Honda became the latest automaker to promise an emissions-free future.
In his first press conference as CEO of the Japanese automaker, Toshihiro Mibe said Friday the company “will strive” to sell only battery-electric vehicles and fuel cell electric vehicles by 2040 in the three major markets where it primarily sells cars — North America, China and Japan.
Honda is not a major player in the European car market, though tougher environmental rules in Europe will probably force it to sell only emissions-free vehicles there as well.
Honda also said globally it expects to sell 40% emissions-free vehicles by 2030, and 80% by 2035.
Honda’s decision comes after General Motors’ announcement in January of its “aspiration” to sell only emissions-free cars by 2035. Ford (F) has said it plans to sell only electric passenger cars in Europe by 2030. Volvo said in March it plans to go fully electric worldwide by 2030.
Virtually all automakers are ramping up production plans for electric vehicles to meet increasingly tougher and more expensive environmental regulations. President Joe Biden this week announced a new goal: By 2030, the United States will cut greenhouse gas emissions by 50% to 52% below 2005 emissions levels.
Various governments have announced rules that would require either plug-in hybrids or emissions-free cars by various dates in the future. California Gov. Gavin Newsom has signed an executive order calling for only emissions-free cars to be sold there by 2035.
Demand for electric vehicles is increasing as automarkers develop more choices at cheaper prices. And there’s also an economic motive for traditional automakers to make the switch: Electric cars have fewer moving parts than gas-powered vehicles, and therefore can be cheaper to build because they require less labor.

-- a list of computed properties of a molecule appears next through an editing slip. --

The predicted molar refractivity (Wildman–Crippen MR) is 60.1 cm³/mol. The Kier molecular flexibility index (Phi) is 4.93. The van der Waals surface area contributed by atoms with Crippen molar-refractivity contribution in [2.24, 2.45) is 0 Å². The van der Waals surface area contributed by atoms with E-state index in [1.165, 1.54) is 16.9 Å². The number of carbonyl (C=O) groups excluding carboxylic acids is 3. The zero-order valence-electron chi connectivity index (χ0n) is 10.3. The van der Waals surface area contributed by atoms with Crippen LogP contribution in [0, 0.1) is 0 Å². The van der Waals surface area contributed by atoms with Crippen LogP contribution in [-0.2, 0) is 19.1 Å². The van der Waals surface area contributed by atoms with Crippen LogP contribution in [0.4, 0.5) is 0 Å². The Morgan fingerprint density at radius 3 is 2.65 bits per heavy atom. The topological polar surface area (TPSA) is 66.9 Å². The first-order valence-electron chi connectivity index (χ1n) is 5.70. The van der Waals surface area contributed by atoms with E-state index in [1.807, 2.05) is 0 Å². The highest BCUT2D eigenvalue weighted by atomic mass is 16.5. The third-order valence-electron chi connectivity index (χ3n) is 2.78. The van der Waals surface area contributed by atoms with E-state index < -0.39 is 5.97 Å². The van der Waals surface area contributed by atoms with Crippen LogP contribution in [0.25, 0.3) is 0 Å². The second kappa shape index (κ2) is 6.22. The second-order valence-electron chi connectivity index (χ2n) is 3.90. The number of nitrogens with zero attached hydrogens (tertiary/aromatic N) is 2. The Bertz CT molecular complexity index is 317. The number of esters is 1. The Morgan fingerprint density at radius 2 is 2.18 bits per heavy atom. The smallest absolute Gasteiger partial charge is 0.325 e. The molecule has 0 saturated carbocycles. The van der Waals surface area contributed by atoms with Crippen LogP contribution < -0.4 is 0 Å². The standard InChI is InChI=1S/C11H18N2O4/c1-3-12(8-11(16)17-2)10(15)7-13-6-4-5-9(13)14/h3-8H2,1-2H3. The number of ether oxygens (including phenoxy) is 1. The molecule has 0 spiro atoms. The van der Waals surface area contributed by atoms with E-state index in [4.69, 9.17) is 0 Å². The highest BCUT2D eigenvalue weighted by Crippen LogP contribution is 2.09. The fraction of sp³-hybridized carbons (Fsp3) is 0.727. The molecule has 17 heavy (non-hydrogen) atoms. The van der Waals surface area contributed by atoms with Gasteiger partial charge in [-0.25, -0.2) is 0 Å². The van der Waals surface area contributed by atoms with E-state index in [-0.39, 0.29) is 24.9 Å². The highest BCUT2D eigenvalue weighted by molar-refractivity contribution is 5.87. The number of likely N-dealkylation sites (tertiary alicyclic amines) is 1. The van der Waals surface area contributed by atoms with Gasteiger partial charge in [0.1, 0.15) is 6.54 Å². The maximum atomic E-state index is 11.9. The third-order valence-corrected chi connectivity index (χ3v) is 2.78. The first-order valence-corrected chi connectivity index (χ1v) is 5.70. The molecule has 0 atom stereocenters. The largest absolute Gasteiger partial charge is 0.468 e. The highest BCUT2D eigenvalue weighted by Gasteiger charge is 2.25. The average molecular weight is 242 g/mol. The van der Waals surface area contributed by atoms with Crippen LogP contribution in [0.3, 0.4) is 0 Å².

Some may view pledges to make only emissions-free vehicles by some relatively distant date as a empty promise. But companies that make pledges to work toward a “carbon neutral” future have performed better on the stock market: their share prices are trading at higher multiple of earnings than comparable companies without such a pledge, according to analysis by Bank of America.
Shares of Honda (HMC) were only slightly higher in trading Friday on its announcement.
Honda trails other automakers’ EV offerings
Honda will have to do some scrambling to catch up with other traditional automakers, which have a much wider offering of EVs already, and far more EV models in their product pipeline. Honda has no pure EV for sale in North America, for example.
One automaker yet to set a target date for conversion to an emissions-free future is Volkswagen (VLKAF), the traditional automaker with the greatest share of its sales made up of EVs. It sold 231,600 such cars in 2020. But that makes up less than 3% of VW’s global sales of 9.3 million vehicles.
Despite the lack of a target date to sell only emissions-free cars, Volkswagen said it plans to be completely carbon-neutral by 2050. It is investing €35 billion, or $42 billion, in electric vehicles, with a target to sell 2 million of those vehicles a year by 2025. That may allow it to pass Tesla (TSLA), the current global EV leader. Tesla (TSLA), which sells nothing but EVs, sold 500,000 cars last year.
In some European markets, such as Norway, the only country where most car sales are already EVs, VW has passed Tesla in EV sales.